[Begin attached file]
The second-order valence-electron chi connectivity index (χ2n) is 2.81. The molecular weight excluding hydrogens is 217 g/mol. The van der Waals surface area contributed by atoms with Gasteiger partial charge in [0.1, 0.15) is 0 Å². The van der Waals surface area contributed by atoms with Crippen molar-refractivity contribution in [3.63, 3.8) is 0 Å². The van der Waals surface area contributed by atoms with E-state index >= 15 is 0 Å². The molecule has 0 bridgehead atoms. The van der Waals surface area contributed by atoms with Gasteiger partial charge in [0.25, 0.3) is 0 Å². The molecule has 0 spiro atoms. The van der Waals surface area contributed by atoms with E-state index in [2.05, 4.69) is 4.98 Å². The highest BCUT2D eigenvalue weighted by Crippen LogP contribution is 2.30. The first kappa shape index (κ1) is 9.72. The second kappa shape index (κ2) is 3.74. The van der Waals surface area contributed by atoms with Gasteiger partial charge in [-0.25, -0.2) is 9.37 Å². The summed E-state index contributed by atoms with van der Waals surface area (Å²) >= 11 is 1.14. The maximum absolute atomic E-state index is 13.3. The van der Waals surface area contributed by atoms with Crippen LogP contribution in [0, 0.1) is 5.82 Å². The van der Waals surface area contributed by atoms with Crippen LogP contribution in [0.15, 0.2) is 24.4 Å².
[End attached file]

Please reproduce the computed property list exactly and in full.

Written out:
The second-order valence-electron chi connectivity index (χ2n) is 2.81. The molecular weight excluding hydrogens is 217 g/mol. The van der Waals surface area contributed by atoms with Gasteiger partial charge in [0.1, 0.15) is 0 Å². The van der Waals surface area contributed by atoms with Crippen molar-refractivity contribution in [3.63, 3.8) is 0 Å². The van der Waals surface area contributed by atoms with E-state index >= 15 is 0 Å². The molecule has 0 bridgehead atoms. The van der Waals surface area contributed by atoms with Gasteiger partial charge in [0.25, 0.3) is 0 Å². The molecule has 0 spiro atoms. The van der Waals surface area contributed by atoms with E-state index in [2.05, 4.69) is 4.98 Å². The highest BCUT2D eigenvalue weighted by Crippen LogP contribution is 2.30. The first kappa shape index (κ1) is 9.72. The second kappa shape index (κ2) is 3.74. The van der Waals surface area contributed by atoms with Gasteiger partial charge in [-0.25, -0.2) is 9.37 Å². The summed E-state index contributed by atoms with van der Waals surface area (Å²) >= 11 is 1.14. The maximum absolute atomic E-state index is 13.3. The van der Waals surface area contributed by atoms with Crippen LogP contribution in [0, 0.1) is 5.82 Å². The van der Waals surface area contributed by atoms with Crippen LogP contribution in [0.15, 0.2) is 24.4 Å².